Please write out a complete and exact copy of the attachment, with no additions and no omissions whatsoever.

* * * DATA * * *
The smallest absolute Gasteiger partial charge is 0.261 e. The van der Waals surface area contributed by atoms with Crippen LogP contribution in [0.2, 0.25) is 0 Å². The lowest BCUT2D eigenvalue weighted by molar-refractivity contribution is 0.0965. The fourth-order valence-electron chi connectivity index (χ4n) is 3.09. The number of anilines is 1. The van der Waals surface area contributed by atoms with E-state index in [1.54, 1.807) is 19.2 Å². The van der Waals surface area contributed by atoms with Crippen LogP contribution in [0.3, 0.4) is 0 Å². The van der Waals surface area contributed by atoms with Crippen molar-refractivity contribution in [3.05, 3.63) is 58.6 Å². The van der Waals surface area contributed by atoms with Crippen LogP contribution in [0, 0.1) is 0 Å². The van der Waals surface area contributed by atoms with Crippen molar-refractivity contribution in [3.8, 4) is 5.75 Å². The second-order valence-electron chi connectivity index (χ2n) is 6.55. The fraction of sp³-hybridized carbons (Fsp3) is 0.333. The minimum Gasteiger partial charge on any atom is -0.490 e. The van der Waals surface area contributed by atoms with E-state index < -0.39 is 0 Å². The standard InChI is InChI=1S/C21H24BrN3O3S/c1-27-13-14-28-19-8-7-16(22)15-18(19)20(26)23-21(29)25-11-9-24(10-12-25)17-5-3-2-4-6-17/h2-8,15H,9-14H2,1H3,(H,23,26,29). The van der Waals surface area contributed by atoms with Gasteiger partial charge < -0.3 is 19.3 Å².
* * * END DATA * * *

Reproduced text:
The smallest absolute Gasteiger partial charge is 0.261 e. The van der Waals surface area contributed by atoms with Crippen LogP contribution in [0.2, 0.25) is 0 Å². The lowest BCUT2D eigenvalue weighted by molar-refractivity contribution is 0.0965. The fourth-order valence-electron chi connectivity index (χ4n) is 3.09. The number of anilines is 1. The van der Waals surface area contributed by atoms with E-state index in [1.54, 1.807) is 19.2 Å². The van der Waals surface area contributed by atoms with Crippen LogP contribution in [0.3, 0.4) is 0 Å². The van der Waals surface area contributed by atoms with Crippen molar-refractivity contribution in [3.05, 3.63) is 58.6 Å². The van der Waals surface area contributed by atoms with Crippen LogP contribution in [0, 0.1) is 0 Å². The van der Waals surface area contributed by atoms with Crippen molar-refractivity contribution in [3.8, 4) is 5.75 Å². The second-order valence-electron chi connectivity index (χ2n) is 6.55. The fraction of sp³-hybridized carbons (Fsp3) is 0.333. The minimum Gasteiger partial charge on any atom is -0.490 e. The van der Waals surface area contributed by atoms with E-state index < -0.39 is 0 Å². The standard InChI is InChI=1S/C21H24BrN3O3S/c1-27-13-14-28-19-8-7-16(22)15-18(19)20(26)23-21(29)25-11-9-24(10-12-25)17-5-3-2-4-6-17/h2-8,15H,9-14H2,1H3,(H,23,26,29). The van der Waals surface area contributed by atoms with Gasteiger partial charge < -0.3 is 19.3 Å².